Republican U.S. Senate candidate Marco Rubio, speaking on Spanish-language television Monday night, said he supported a change to Arizona's controversial immigration law -- and not necessarily the law itself.
"The law, how it is now, do you support it, yes or no?" Maria Elvira Salazar asked on Mega TV's Maria Elvira Live.
"I don't support states taking this into their own hands," Rubio replied. "I think this needs to be dealt with at the federal level. What I support is the change they made to the law, because that improved the law."
Earlier this month, the conservative website Human Events asked Rubio if he would have voted for the changed version of the law. "The second one that passed hit the right note. Yes," he said.
The latest nuance on Monday night was part of Rubio's evolving position on the amended law, which makes it a crime for immigrants not to carry legal papers and gives local police the power to question people suspected of being in the U.S. illegally. Proponents say the measure will bring law and order to a state where the federal government allows illegal immigration to run amok.
After passing the first time, the law was amended to outlaw ethnic and racial profiling by police. But critics say without any clearly defined criteria, police will be forced to base their suspicions about a person's legal status on their nationality or language skills.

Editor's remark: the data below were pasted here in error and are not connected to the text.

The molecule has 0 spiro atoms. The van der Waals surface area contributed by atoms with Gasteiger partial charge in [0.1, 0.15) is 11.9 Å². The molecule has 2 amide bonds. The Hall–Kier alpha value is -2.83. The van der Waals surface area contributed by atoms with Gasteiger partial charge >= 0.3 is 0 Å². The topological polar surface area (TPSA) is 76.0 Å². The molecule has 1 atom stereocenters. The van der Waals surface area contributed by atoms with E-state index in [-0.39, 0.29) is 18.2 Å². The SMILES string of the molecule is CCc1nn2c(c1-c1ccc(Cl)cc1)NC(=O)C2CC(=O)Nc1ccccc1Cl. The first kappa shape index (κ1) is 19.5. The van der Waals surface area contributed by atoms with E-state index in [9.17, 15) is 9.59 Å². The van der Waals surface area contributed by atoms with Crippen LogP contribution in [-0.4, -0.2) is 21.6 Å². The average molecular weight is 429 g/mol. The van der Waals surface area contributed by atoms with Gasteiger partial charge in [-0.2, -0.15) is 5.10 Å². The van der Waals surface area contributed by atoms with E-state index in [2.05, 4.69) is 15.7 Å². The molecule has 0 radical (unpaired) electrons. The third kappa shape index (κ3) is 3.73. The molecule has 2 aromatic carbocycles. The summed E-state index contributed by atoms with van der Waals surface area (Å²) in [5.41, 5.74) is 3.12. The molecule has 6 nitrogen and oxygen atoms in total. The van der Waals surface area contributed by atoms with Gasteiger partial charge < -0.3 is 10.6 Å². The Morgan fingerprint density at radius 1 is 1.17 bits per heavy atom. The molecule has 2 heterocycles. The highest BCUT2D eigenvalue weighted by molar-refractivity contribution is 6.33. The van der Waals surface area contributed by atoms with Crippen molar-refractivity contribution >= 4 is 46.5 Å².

"I disagree with that [criticism]," Rubio told Salazar. "I'm a lawyer and I've read it and I support the change, because the change they made -- which is what I support -- makes that law better.
"And I keep saying and repeating, I don't think this is the right way to deal with this issue."
UPDATE: Rubio spokesman Alex Burgos told us Monday morning that there is no "latest nuance" to Rubio's position.
"It's what he’s been saying since the Human Events interview and in every interview since that,” Burgos said. Rubio’s support was for the second “fixer” bill to amend the original law, he added.
As for the law itself?
“He believes firmly that this is a federal responsibility,” Burgos said. “He is running for U.S. Senate. He is running to tackle this issue at the federal level.
"His position has been consistent throughout."